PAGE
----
There was the bitter aggravation, ever present, of what the city of the great King had lost, which He, when He came and was refused, told out in His broken words of weeping over it. "Jerusalem remembered in the days of her affliction and of her miseries all her pleasant things that she had in the days of old, when her people fell into the hand of the enemy, and none did help her: the adversaries saw her, and did mock at her sabbaths. Jerusalem hath grievously sinned; therefore she is removed: all that honoured her despise her, because they have seen her nakedness: yea, she sigheth, and turneth backward. Her filthiness is in her skirts; she remembereth not her last end; therefore she came down wonderfully: she had no comforter. O Jehovah, behold my affliction: for the enemy hath magnified himself, The adversary hath spread out his hand upon all her pleasant things: for she hath seen that the heathen entered into her sanctuary, whom thou didst command that they should not enter into thy congregation. All her people sigh, they seek bread; they have given their pleasant things for meat to relieve the soul: see, O Jehovah, and consider: for I am become vile." (Ver. 7-11.) Faith however sees in the prostration of the guilty city under the relentless adversary a plea for Jehovah's compassion and interposition on its behalf.
Then the prophet personifies the downtrodden Zion turning to the passing strangers for their pity. "Is it nothing to you, all ye that pass by? behold, and see if there be any sorrow like unto my sorrow, which is done unto me, wherewith Jehovah hath afflicted me in the day of his fierce anger. From above hath he sent fire into my bones, and it prevaileth against them: he hath spread a net for my feet, he hath turned me back: he hath made me desolate and faint all the day. The yoke of my transgressions is bound by his hand: they are wreathed, and come up upon my neck: he hath made my strength to fall, the Lord hath delivered me into their hands, from whom I am not able to rise up. The Lord hath trodden under foot all my mighty men in the midst of me: he hath called an assembly against me to crush my young men: the Lord hath trodden the virgin, the daughter of Judah, as in a winepress. For these things I weep; mine eye, mine eye runneth down with water, because the comforter that should relieve my soul is far from me: my children are desolate, because the enemy prevailed." (Ver. 12-16.) Still all is traced to Jehovah's dealing because of Jerusalem's rebellious sins; and hence He is morally vindicated. "Zion spreadeth forth her hands, and there is none to comfort her: Jehovah hath commanded concerning Jacob, that his adversaries should be round about him: Jerusalem is as a menstruous woman among them. Jehovah is righteous; for I have rebelled against his commandment: hear, I pray you, all people, and behold my sorrow: my virgins and my young men are gone into captivity. I called for my lovers, but they deceived me: my priests and mine elders gave up the ghost in the city, while they sought their meat to relieve their souls." (Ver. 17-19.)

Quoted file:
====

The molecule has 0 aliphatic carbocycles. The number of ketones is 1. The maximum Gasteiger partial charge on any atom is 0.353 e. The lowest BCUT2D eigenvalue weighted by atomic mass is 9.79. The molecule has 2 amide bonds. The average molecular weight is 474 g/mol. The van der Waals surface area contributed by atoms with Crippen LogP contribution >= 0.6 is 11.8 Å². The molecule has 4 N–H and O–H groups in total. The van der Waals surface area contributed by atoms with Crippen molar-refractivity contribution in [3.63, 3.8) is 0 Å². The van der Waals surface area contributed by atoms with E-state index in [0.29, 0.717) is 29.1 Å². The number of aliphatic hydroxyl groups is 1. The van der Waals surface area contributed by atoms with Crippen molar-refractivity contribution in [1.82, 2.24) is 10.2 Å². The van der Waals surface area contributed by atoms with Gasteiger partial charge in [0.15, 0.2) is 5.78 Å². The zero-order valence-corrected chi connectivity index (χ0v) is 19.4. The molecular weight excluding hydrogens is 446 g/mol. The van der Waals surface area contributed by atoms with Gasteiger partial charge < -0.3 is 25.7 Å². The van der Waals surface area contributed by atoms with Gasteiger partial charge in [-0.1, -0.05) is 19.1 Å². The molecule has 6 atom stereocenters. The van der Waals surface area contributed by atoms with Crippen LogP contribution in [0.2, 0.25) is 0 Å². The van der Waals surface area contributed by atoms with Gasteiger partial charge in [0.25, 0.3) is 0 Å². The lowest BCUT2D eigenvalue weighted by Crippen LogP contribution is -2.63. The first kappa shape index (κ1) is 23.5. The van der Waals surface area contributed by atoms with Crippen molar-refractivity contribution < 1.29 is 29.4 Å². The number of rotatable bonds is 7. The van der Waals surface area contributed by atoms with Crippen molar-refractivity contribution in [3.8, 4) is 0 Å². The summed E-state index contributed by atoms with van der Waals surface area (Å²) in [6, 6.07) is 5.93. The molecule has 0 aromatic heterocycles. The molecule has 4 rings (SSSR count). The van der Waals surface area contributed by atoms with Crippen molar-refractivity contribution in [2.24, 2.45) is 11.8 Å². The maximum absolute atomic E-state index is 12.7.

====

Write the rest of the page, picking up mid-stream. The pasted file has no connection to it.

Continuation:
Finally, Jehovah is called to behold, because Jerusalem was thus troubled, and this too inwardly, because of its own grievous rebellion; and He is besought to requite the enemy who took pleasure in their abject shame and deep suffering. "Behold, O Jehovah; for I am in distress: my bowels are troubled; mine heart is turned within me; for I have grievously rebelled: abroad the sword bereaveth, at home there is as death. They have heard that I sigh: there is none to comfort me: all mine enemies have heard of my trouble, they are glad that thou hast done it; thou wilt bring the day that thou hast called, and they shall be like unto me. Let all their wickedness come before thee; and do unto them as thou hast done unto me for all my transgressions: for my sighs are many, and my heart is faint." (Ver. 20-22.)